If you have a font collection of any size, you probably have many fonts for which you have multiple files. You might be confused about what to do with all those font files and how they differ from each other. How do you detect whether a font is the real deal, a doppelganger or a duplicate?

There are many ways that apparently similar fonts can differ from each other. It’s important to understand those differences so you can decide which fonts to use in your creative projects.

Start with the Right Tools

It’s crucial to begin font research and organization initiatives with the right tools. Good font utilities and font managers like FontAgent® expose and clarify differences among your fonts.

Image of two purple-and-white panels depicting duplicate fonts

Fingerprint Conflicts

FontAgent performs fingerprinting procedures to verify whether two font files are identical. If they are, you only need to use one of them and you should archive or delete the other version. Unfortunately, getting your arms around all your fonts can be a bit more complicated.

Conflicting Family Names

On occasion, you might detect two fonts that look identical, but whose designers have assigned them different family names. When this occurs, you clearly have different fonts despite their similar appearance. To avoid confusion in applications and font managers, choose one of the fonts and archive the other.

Iconic image of magnifying glass examining a font and its digital fingerprint

Similar Font Names

Sometimes fonts appear to be the same, but their names are slightly different. Know that such fonts, like their names, are similar but are not identical. Here are a few examples:

  • Univers is a popular typeface designed by Adrian Frutiger, while Universe is an imitation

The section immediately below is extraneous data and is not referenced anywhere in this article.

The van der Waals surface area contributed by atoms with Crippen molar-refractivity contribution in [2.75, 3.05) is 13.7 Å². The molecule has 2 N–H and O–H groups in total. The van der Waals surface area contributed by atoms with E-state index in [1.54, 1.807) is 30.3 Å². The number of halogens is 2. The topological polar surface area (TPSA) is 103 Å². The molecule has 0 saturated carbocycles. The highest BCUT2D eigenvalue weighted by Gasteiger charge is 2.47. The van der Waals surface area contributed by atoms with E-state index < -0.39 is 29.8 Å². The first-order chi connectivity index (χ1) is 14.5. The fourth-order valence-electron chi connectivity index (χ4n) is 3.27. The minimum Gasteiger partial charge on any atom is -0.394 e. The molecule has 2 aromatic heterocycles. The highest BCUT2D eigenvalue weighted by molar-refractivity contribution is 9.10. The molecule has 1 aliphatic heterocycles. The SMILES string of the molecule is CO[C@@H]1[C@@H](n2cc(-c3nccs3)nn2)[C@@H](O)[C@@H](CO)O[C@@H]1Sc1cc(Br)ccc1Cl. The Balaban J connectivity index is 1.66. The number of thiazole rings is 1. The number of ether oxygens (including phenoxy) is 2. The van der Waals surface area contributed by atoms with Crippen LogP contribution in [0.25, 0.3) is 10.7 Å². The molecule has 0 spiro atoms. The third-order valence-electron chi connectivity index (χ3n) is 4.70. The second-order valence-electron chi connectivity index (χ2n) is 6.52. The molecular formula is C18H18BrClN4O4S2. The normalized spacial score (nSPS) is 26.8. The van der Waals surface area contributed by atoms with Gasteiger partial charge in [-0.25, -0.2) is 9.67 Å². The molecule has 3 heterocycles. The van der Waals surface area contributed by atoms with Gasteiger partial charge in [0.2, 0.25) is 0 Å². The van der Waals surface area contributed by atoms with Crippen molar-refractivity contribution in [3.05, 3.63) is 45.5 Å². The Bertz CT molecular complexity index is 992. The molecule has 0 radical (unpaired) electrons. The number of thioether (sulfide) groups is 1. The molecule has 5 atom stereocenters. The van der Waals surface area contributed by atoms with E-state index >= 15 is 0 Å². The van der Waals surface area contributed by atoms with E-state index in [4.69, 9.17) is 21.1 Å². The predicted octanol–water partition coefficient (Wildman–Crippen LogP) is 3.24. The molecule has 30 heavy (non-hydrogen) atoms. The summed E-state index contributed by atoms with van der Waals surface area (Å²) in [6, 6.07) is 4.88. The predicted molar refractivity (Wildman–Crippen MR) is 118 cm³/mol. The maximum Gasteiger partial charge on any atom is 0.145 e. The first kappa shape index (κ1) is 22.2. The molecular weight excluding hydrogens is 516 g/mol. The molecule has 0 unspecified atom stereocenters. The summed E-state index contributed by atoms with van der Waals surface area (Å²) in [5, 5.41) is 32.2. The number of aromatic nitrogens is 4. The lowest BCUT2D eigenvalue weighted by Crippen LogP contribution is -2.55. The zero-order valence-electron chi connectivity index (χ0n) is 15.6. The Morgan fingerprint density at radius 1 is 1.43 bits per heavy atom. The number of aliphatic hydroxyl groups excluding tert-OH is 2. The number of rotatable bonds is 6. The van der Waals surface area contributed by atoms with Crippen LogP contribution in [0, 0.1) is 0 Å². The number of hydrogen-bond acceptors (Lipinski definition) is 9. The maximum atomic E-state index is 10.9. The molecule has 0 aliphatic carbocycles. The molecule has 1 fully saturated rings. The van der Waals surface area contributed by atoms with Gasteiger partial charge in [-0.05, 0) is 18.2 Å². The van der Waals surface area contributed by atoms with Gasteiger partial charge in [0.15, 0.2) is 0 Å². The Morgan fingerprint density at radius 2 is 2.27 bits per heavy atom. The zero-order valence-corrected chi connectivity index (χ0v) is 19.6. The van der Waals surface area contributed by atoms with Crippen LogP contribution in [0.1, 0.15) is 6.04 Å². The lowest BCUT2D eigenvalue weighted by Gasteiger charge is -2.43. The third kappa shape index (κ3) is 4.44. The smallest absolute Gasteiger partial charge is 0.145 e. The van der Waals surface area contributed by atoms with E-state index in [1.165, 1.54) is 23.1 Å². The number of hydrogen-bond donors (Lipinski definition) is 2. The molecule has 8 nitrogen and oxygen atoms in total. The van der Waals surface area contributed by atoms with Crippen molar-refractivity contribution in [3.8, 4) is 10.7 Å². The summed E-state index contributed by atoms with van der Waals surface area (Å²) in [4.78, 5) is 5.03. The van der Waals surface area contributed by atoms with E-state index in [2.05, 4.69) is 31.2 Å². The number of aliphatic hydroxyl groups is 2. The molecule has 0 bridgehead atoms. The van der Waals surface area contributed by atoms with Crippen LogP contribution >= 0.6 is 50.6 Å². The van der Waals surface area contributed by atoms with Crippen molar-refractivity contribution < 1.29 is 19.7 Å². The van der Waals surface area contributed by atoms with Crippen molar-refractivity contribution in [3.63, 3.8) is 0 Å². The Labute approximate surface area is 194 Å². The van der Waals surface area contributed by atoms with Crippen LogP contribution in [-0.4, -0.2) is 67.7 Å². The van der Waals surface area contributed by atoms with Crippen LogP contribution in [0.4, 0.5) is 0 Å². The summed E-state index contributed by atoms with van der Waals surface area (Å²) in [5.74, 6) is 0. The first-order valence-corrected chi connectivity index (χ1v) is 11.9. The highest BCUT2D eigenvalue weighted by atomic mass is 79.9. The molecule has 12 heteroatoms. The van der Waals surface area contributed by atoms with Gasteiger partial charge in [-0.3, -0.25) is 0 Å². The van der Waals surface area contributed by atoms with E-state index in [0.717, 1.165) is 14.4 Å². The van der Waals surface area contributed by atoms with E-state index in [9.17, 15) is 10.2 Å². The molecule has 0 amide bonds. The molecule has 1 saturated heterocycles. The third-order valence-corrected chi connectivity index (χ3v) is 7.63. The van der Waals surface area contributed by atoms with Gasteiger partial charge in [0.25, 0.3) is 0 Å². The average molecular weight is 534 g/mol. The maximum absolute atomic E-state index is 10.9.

• Futura BT is Bitstream’s version of Futura, while Futura PT is Paratype’s version of the font
  • ITC Garamond was created by International Typeface Corporation, while Adobe Garamond is a similar font offered by Adobe Systems

In cases such as these, use the font from the more well-known vendor, or use the one you like better—or use both but know that they are similar but different fonts.

Varied Font Styles

When you have two font files with different style names, they are variations of the same font. Style names can include words such as Regular, Book, Roman, Italic, Slanted, Thin, Light, Bold, Heavy, Black, Compressed, Condensed, Narrow, Wide and Extended. By definition, while these fonts might have similar names, the fonts render differently. A quick check of the foundry and family names will confirm if you’re dealing with style variations from the same font family.

Graphic of a font family depicting regular, italic, bold and black styles of the fonts

Distinct Fonts with the Same Name

Just because two or more fonts were given the same name by their designers doesn’t mean they are the same font. Such confusion can occur when an opportunistic designer creates an imitation version of a well-known font, or when two designers choose the same name for two completely different fonts.

When this happens, you can import both fonts into your font manager, but you must be aware that their matching names could confuse you or your applications downstream. Alternatively, you could use a font editor such as FontLab to edit the internal name of one of the fonts before importing it.

Differing Foundries or Designers

When you have two fonts that look the same, but whose foundry or designer names conflict, you’re dealing with different fonts despite their similarities. To avoid problems, the best practice is to use one of the fonts and archive the other one.

Multiple File Formats

When you have fonts in more than one file format, they may appear the same, but they are different fonts for a variety of reasons.

  • The glyphs in PostScript Type 1 fonts contain different mathematical outline formulas than TrueType fonts for every character
  • OpenType fonts can contain many more character glyphs than TrueType and Type 1 fonts
  • Type 1 fonts include multiple files for each font